One of the most interesting Number Patterns is Pascal's Triangle (named after Blaise Pascal, a famous French Mathematician and Philosopher).
To build the triangle, start with "1" at the top, then continue placing numbers below it in a triangular pattern.
Each number is the numbers directly above it added together.
(Here I have highlighted that 1+3 = 4)
Patterns Within the Triangle
The first diagonal is, of course, just "1"s
The next diagonal has the Counting Numbers (1,2,3, etc).
The third diagonal has the triangular numbers
(The fourth diagonal, not highlighted, has the tetrahedral numbers.)
The triangle is also symmetrical. The numbers on the left side have identical matching numbers on the right side, like a mirror image.
What do you notice about the horizontal sums?
Is there a pattern?
They double each time (powers of 2).
Exponents of 11
Each line is also the powers (exponents) of 11:
- 110=1 (the first line is just a "1")
- 111=11 (the second line is "1" and "1")
- 112=121 (the third line is "1", "2", "1")
But what happens with 115 ? Simple! The digits just overlap, like this:
The same thing happens with 116 etc.
For the second diagonal, the square of a number is equal to the sum of the numbers next to it and below both of those.
- 32 = 3 + 6 = 9,
- 42 = 6 + 10 = 16,
- 52 = 10 + 15 = 25,
There is a good reason, too ... can you think of it? (Hint: 42=6+10, 6=3+2+1, and 10=4+3+2+1)
Try this: make a pattern by going up and then along, then add up the values (as illustrated) ... you will get the Fibonacci Sequence.
(The Fibonacci Sequence starts "0, 1" and then continues by adding the two previous numbers, for example 3+5=8, then 5+8=13, etc)
Odds and Evens
If you color the Odd and Even numbers, you end up with a pattern the same as the Sierpinski Triangle
Using Pascal's Triangle
Heads and Tails
Pascal's Triangle can show you how many ways heads and tails can combine. This can then show you the probability of any combination.
For example, if you toss a coin three times, there is only one combination that will give you three heads (HHH), but there are three that will give two heads and one tail (HHT, HTH, THH), also three that give one head and two tails (HTT, THT, TTH) and one for all Tails (TTT). This is the pattern "1,3,3,1" in Pascal's Triangle.
|Tosses||Possible Results (Grouped)||Pascal's Triangle|
|1, 2, 1|
HHT, HTH, THH
HTT, THT, TTH
|1, 3, 3, 1|
HHHT, HHTH, HTHH, THHH
HHTT, HTHT, HTTH, THHT, THTH, TTHH
HTTT, THTT, TTHT, TTTH
|1, 4, 6, 4, 1|
|... etc ...|
Example: What is the probability of getting exactly two heads with 4 coin tosses?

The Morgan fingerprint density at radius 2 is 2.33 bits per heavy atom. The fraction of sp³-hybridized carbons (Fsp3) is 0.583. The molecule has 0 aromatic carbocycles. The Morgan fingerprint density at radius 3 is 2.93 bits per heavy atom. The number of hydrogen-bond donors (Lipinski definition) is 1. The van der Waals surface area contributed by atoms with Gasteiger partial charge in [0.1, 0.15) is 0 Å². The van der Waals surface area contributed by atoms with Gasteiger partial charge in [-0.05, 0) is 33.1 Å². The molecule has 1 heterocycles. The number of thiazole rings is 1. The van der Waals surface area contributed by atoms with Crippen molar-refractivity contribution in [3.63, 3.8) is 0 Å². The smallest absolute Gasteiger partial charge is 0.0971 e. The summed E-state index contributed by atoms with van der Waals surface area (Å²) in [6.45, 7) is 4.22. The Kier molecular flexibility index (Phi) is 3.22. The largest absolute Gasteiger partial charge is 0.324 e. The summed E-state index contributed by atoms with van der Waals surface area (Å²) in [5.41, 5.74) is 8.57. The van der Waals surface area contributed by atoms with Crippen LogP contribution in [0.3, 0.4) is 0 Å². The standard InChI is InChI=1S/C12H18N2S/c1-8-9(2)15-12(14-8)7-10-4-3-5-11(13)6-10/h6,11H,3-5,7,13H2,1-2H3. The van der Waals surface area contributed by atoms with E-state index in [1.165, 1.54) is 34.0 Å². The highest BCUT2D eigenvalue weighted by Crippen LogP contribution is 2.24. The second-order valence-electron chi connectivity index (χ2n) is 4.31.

There are 1+4+6+4+1 = 16 (or 24=16) possible results, and 6 of them give exactly two heads. So the probability is 6/16, or 37.5%
The triangle also shows you how many Combinations of objects are possible.
Example: You have 16 pool balls. How many different ways could you choose just 3 of them (ignoring the order that you select them)?
Answer: go down to the start of row 16 (the top row is 0), and then along 3 places (the first place is 0) and the value there is your answer, 560.
Here is an extract at row 16:
1 14 91 364 ... 1 15 105 455 1365 ... 1 16 120 560 1820 4368 ...
A Formula for Any Entry in The Triangle
In fact there is a formula from Combinations for working out the value at any place in Pascal's triangle:
It is commonly called "n choose k" and written like this:
Notation: "n choose k" can also be written C(n,k), nCk or even nCk.
The "!" is "factorial" and means to multiply a series of descending natural numbers. Examples:
So Pascal's Triangle could also be
an "n choose k" triangle like this one.
(Note how the top row is row zero
and also the leftmost column is zero)
Example: Row 4, term 2 in Pascal's Triangle is "6" ...
... let's see if the formula works:
Yes, it works! Try another value for yourself.
This can be very useful ... you can now work out any value in Pascal's Triangle directly (without calculating the whole triangle above it).
Pascal's Triangle can also show you the coefficients in binomial expansion:
|Power||Binomial Expansion||Pascal's Triangle|
|2||(x + 1)2 = 1x2 + 2x + 1||1, 2, 1|
|3||(x + 1)3 = 1x3 + 3x2 + 3x + 1||1, 3, 3, 1|
|4||(x + 1)4 = 1x4 + 4x3 + 6x2 + 4x + 1||1, 4, 6, 4, 1|
|... etc ...|
The First 15 Lines
For reference, I have included row 0 to 14 of Pascal's Triangle
The Chinese Knew About It
This drawing is entitled "The Old Method Chart of the Seven Multiplying Squares". View Full Image
It is from the front of Chu Shi-Chieh's book "Ssu Yuan Yü Chien" (Precious Mirror of the Four Elements), written in AD 1303 (over 700 years ago, and more than 300 years before Pascal!), and in the book it says the triangle was known about more than two centuries before that.
An amazing little machine created by Sir Francis Galton is a Pascal's Triangle made out of pegs. It is called The Quincunx.
Balls are dropped onto the first peg and then bounce down to the bottom of the triangle where they collect in little bins.
At first it looks completely random (and it is), but then you find the balls pile up in a nice pattern: the Normal Distribution.